Unfortunately, stupid walkers rarely get their comeuppance, unless they are Wrongways on the Schuylkill River trail. Bikers who use the trail are normally pretty polite, unless you're fucking up the flow by weaving or wrongwaying. Then they unleash tongues as sharp as their bicycle-trained muscles.

Friday, September 09, 2005


So a federal court says that the Bush administration can hold Jose Padilla - a US citizen suspected of terroristic activity indefinitely without benefit of a trial. Why would they want to hold him? Listen to this:
At the heart of the White House argument to keep a half-dozen terror figures in permanent lockup was its fear that a trial could result in their acquittals and permit them to return home and wage a violent campaign against the United States.

So we can't try him because a court might find him...not guilty? But if that happens, shouldn't be be allowed to go about his business? Did I wake up in Russia this morning?

Wednesday, September 07, 2005

A miscellany

Here's a pic of me at my company picnic. Wearing a Che-Guevera-style shirt was probably not the most prudent fashion choice, but I was feeling a bit rowdy that day. Ha-cha!

Note to Center City drivers: The lines painted on the roads mean that you should stay between them even when you're turning. Yes. If you get confused, think back to when you were a kid using coloring books; just stay within the lines.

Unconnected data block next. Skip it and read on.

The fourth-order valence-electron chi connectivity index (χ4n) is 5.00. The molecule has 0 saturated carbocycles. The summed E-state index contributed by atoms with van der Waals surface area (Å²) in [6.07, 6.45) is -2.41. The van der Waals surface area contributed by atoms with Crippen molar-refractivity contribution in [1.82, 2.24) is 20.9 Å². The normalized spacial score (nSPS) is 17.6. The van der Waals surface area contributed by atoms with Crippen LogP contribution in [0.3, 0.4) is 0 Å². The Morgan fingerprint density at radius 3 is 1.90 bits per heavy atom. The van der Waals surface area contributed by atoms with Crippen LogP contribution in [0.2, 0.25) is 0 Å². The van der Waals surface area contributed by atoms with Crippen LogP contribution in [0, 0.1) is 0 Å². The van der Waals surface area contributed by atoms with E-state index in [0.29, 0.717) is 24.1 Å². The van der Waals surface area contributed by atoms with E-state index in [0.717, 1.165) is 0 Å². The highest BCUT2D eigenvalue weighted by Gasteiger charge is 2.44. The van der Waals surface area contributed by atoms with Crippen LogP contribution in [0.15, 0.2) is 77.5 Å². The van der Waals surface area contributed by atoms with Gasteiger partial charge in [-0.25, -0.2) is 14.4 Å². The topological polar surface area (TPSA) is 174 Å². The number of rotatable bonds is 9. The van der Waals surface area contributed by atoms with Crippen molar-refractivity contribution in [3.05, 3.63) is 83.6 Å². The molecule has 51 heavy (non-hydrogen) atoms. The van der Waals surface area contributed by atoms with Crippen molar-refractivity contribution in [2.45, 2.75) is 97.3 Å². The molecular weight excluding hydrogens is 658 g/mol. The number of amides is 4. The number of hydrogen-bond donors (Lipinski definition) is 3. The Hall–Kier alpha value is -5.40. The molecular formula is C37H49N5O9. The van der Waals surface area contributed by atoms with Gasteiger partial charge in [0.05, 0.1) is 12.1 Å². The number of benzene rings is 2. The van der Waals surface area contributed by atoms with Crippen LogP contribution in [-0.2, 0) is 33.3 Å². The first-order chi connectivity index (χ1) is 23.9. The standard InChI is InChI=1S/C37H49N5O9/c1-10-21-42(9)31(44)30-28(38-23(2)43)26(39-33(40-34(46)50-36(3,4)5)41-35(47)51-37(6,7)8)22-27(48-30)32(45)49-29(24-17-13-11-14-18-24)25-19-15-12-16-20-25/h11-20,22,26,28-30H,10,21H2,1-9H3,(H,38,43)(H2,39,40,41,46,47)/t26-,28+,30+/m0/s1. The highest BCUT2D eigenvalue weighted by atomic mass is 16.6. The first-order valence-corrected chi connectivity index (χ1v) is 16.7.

Fall League starts Friday, which rocks! Although I'm not a very competitive person in general, I always look forward to two months of lung-busting, disc-slamming contests of will and muscle. I'm not all that concerned if my team wins (although that's nice too), but instead with achieving my personal best. That's pretty corny, I know, but true. Also, I think that there's only so far one can advance in a sport without the honing that competition provides. Whenever I play pickup I can almost instantly spot the difference between those who have played competitively and those who have not. The former have a certain canniness about how to move on the field that the latter just lacks. I'd like to think I have that canniness too. By the time November rolls around, I expect to have a bit more canniness. And shin splints.

Unfortunately, aforementioned league will keep me from Movie Night for nearly all of October and cause me to drop off the film list (which, as Vis Major well knows, was on the left-hand side).

One more thing about league is that I have to be...different when with my team. Believe it or not, the Philadelphia Area Disc Alliance (PADA) is pretty clannish, with everyone knowing everyone else, so I think the news about me being gay has spread around. I've never encountered any hostility or anything like that, but as a gay guy I have to be twice as tough and twice as uncomplaining to get half the respect given to the straight boys. Sad, but true.